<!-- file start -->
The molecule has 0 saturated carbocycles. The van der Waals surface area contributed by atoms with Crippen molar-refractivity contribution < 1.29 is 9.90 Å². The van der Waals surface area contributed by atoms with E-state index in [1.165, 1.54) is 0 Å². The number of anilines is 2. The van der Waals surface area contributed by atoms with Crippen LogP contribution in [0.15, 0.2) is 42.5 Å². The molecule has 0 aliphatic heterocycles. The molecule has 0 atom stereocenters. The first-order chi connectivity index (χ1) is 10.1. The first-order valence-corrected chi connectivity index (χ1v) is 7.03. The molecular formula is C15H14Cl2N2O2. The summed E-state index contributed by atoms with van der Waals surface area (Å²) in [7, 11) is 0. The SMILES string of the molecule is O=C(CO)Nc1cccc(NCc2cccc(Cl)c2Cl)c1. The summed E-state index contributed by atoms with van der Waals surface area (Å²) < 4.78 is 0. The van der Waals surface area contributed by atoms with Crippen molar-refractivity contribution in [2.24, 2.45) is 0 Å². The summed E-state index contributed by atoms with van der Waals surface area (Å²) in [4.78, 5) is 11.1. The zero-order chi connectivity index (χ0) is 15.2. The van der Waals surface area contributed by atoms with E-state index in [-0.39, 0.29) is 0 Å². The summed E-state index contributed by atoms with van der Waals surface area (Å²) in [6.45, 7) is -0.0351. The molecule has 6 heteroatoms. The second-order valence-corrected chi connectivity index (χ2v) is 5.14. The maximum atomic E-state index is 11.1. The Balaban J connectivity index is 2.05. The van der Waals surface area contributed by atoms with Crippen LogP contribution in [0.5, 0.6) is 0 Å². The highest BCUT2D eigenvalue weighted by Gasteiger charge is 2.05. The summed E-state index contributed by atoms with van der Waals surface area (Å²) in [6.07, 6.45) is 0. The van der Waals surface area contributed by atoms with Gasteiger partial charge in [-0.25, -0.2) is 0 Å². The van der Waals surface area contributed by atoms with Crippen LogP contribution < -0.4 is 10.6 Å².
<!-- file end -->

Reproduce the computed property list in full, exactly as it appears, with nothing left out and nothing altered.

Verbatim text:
The molecule has 0 saturated carbocycles. The van der Waals surface area contributed by atoms with Crippen molar-refractivity contribution < 1.29 is 9.90 Å². The van der Waals surface area contributed by atoms with E-state index in [1.165, 1.54) is 0 Å². The number of anilines is 2. The van der Waals surface area contributed by atoms with Crippen LogP contribution in [0.15, 0.2) is 42.5 Å². The molecule has 0 aliphatic heterocycles. The molecule has 0 atom stereocenters. The first-order chi connectivity index (χ1) is 10.1. The first-order valence-corrected chi connectivity index (χ1v) is 7.03. The molecular formula is C15H14Cl2N2O2. The summed E-state index contributed by atoms with van der Waals surface area (Å²) in [7, 11) is 0. The SMILES string of the molecule is O=C(CO)Nc1cccc(NCc2cccc(Cl)c2Cl)c1. The summed E-state index contributed by atoms with van der Waals surface area (Å²) < 4.78 is 0. The van der Waals surface area contributed by atoms with Crippen molar-refractivity contribution in [2.24, 2.45) is 0 Å². The summed E-state index contributed by atoms with van der Waals surface area (Å²) in [4.78, 5) is 11.1. The zero-order chi connectivity index (χ0) is 15.2. The van der Waals surface area contributed by atoms with E-state index in [-0.39, 0.29) is 0 Å². The summed E-state index contributed by atoms with van der Waals surface area (Å²) in [6.45, 7) is -0.0351. The molecule has 6 heteroatoms. The second-order valence-corrected chi connectivity index (χ2v) is 5.14. The maximum atomic E-state index is 11.1. The Balaban J connectivity index is 2.05. The van der Waals surface area contributed by atoms with Crippen LogP contribution in [0.5, 0.6) is 0 Å². The highest BCUT2D eigenvalue weighted by Gasteiger charge is 2.05. The summed E-state index contributed by atoms with van der Waals surface area (Å²) in [6.07, 6.45) is 0. The van der Waals surface area contributed by atoms with Gasteiger partial charge in [-0.25, -0.2) is 0 Å². The van der Waals surface area contributed by atoms with Crippen LogP contribution < -0.4 is 10.6 Å².